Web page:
Cley beach is a great spot for sea bass at this time of year. The bass were all about there and well within casting distance. Moreover, the Terns (diving birds) were taking the baitfish about 25yds out, which is always a good sign.

At this particular part of the beach you must follow the tide and work your way towards Blakney Point, casting at 30/45 degrees to the shore and working the lines in until they are level with you.


A Perfect End To A Great Day’s Saltwater Fly Fishing

We fished here for another couple of hours before retiring to the George at Cley for a well earned supper and a glass or two of local ale or was it something stronger?

A truly memorable day was had by all, but the honors of the day really must go to Nick for his fantastic catch –  it really was a perfect day.

If you like the sound of this day, feel free to contact me about forthcoming salt water fly fishing trips – I’d be  more than happy to accommodate you and your friends.

Also, I welcome your comments below; feel free to tell  me about your saltwater fishing experiences either in the UK or elsewhere in the world.

Update Feb 25, 2014 :   2014  Salt Water Fly Fishing Trips Now Confirmed – Check availability and book your place here!!


Salmon Fly Fishing Course – River Nith, Dumfriesshire, Scotland


3 Days For Just £375 Inclusive

To be held at:

Friars Carse Hotel
on the River Nith in Dumfriesshire, March 26th to 28th, 2012
Tim Gaunt Baker

This course is designed for both newcomers to the sport and those who have taken it up recently and need to learn more about fishing for Salmon. If you have never done it before or you have trouble covering the river effectively this is course for you!

We will be covering all of the following topics over the 3 days and you will be fishing the river with all the casts we will show you.

  • Equipment set up and how maintain it
  • Wading safely
  • Roll and Jump Roll
  • Spey Casts
  • Snap casts
  • Line management Knots
  • Reading the water
  • Etiquette
  • The use of shooting heads and Skagit lines
  • Fly selection and tying
  • Other methods  used for fishing for Salmon

You will be using the casts we teach to cover the pools we allocate and  there is a chance of a Spring Salmon or a Kelt, so be prepared.

The cost of the course is:

  • £375  inclusive of 3 nights Dinner, B&B and  all tuition and fishing.
  • Hardy & Greys rods lines will be available for you to use.
  • Bring your trout rods as you will also have some Grayling fishing whilst you are here.
  • There are only 6 places available so book now to avoid disappointment.
  • Your lead Instructor will be Tim Gaunt-Baker A.A.P.G.A.I


Tim Gaunt-Baker Salmon fishing


Day 1

  • Introduction to Salmon fishing and the river Nith a Power point presentation
  • Understanding the mechanics of the Rod and line, Reel set up etc.
  • A group session covering the Roll Cast and the Jump Roll (Accelerated Roll cast)
  • Split into pairs and practice these two casts.
  • We will be around to help you perfect these.
  • Move on to the Single Spey cast if appropriate.
  • Evening workshop- Leaders and Knots

Day 2

  • Look at lines and their uses, Floating, Sink tip, Intermediate, and Sinking Lines
  • Group session on the Single Spey from both banks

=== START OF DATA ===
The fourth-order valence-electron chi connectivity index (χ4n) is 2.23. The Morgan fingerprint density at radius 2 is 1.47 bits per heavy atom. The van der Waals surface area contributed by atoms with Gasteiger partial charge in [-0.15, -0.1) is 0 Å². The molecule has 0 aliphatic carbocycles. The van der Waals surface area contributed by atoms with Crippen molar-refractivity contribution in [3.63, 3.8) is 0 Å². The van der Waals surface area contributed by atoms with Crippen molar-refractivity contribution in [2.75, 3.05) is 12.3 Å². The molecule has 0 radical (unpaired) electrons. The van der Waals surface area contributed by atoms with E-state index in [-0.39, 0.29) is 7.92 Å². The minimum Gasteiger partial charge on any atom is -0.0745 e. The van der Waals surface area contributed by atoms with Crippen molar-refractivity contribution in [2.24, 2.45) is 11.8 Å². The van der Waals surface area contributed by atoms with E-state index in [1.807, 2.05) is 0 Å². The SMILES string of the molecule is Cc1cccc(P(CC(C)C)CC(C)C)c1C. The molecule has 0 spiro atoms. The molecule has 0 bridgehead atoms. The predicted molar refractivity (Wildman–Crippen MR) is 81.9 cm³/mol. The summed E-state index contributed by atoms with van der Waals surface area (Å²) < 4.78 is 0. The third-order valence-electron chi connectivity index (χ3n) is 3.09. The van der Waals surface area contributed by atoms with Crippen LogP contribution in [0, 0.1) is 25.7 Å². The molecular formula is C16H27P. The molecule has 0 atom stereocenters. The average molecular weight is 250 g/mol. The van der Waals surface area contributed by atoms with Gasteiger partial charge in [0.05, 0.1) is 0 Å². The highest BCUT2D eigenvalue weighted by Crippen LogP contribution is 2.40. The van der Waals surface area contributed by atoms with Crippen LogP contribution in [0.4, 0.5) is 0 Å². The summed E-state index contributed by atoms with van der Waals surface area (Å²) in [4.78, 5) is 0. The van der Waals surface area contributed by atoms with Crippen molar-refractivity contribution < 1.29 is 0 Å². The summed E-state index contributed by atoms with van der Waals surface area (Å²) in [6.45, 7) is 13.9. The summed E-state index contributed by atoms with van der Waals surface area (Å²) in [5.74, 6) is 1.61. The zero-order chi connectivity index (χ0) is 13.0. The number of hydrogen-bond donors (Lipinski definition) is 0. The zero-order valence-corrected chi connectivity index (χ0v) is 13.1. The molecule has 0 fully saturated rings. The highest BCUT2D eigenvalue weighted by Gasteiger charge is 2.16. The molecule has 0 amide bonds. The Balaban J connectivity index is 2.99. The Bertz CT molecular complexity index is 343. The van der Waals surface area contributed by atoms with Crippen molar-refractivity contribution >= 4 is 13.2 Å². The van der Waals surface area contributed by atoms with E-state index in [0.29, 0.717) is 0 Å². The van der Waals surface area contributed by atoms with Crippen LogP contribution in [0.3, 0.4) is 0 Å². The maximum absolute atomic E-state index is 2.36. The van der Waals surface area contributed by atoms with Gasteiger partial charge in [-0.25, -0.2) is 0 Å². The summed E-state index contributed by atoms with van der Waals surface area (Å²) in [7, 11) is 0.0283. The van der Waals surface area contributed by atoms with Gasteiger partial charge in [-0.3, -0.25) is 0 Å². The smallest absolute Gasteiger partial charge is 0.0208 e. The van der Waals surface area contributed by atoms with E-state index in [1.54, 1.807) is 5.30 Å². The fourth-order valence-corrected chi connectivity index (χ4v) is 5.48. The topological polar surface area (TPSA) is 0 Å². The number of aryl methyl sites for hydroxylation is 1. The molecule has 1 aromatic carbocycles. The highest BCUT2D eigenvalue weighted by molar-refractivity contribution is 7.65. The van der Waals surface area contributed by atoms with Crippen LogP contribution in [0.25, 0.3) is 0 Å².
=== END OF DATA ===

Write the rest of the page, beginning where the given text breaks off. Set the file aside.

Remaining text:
• Work on the Single Spey cast, from either Bank. Understand the faults.
  • Group session on the Double Spey cast
  • Move on to the Double Spey and work through your allocated pool
  • Evening session- Flies for all seasons

Day 3

  • What to look for when fishing –Reading the Water
  • Some other methods used for fishing for Salmon.
  • Followed by a Group session.
  • Snap casts and their uses.
  • Shooting Head and Skagit Lines: where and when to use them.
  • Practice the Snap casts, Use the shooting heads and Skagit lines.
  • Final session we will go through all the casts, one by one and sorting out any problems as we progress. A CD with all you have learnt and casting notes will be available for you to take home.
  • Close and depart 5pm or if you wish to stay a further night and fish the next day this can be arranged.

This is what it is all about!

salmon fishing

Where You Will Be Staying

Friars Carse Hotel – Dumfries

Set in a 45 acre estate including woodland extending to the banks of the River Nith, the 3 star country house hotel, with its magnificent panelled entrance hall and elegant staircase, offers guests a warm welcome with a well-furnished spacious lounge with views over the garden and river, a comfortable bar and a panelled snooker room with full sized table. The hotel has a lift to all floors.

The 21 en suite bedrooms have remote control television, telephone, hairdryer and tea/coffee making facilities.

Friars Hotel Dumfries

Contact me here to book your place on this course.

Spring Fly Fishing Trip On The River Teviot In The Borders Of Scotland

Contact Us Now About This Trip And All Other Fly Fishing in Scotland

Norfolk Fly Fishing  is very pleased to announce that we are offering another fabulous fly fishing in Scotland guided trip.
The guided fly fishing trip will be on the River Teviot in the Scottish Borders and as usual I will be on hand to ensure you have a terrific fishing experience and show you great casting techniques with both single and double handed rods – whatever your ability!

The Fishing
There are 4 rods available for the week (6 days) or on a half week basis (3 days Monday to Wednesday or Thursday to Saturday).
Single or group bookings are welcome.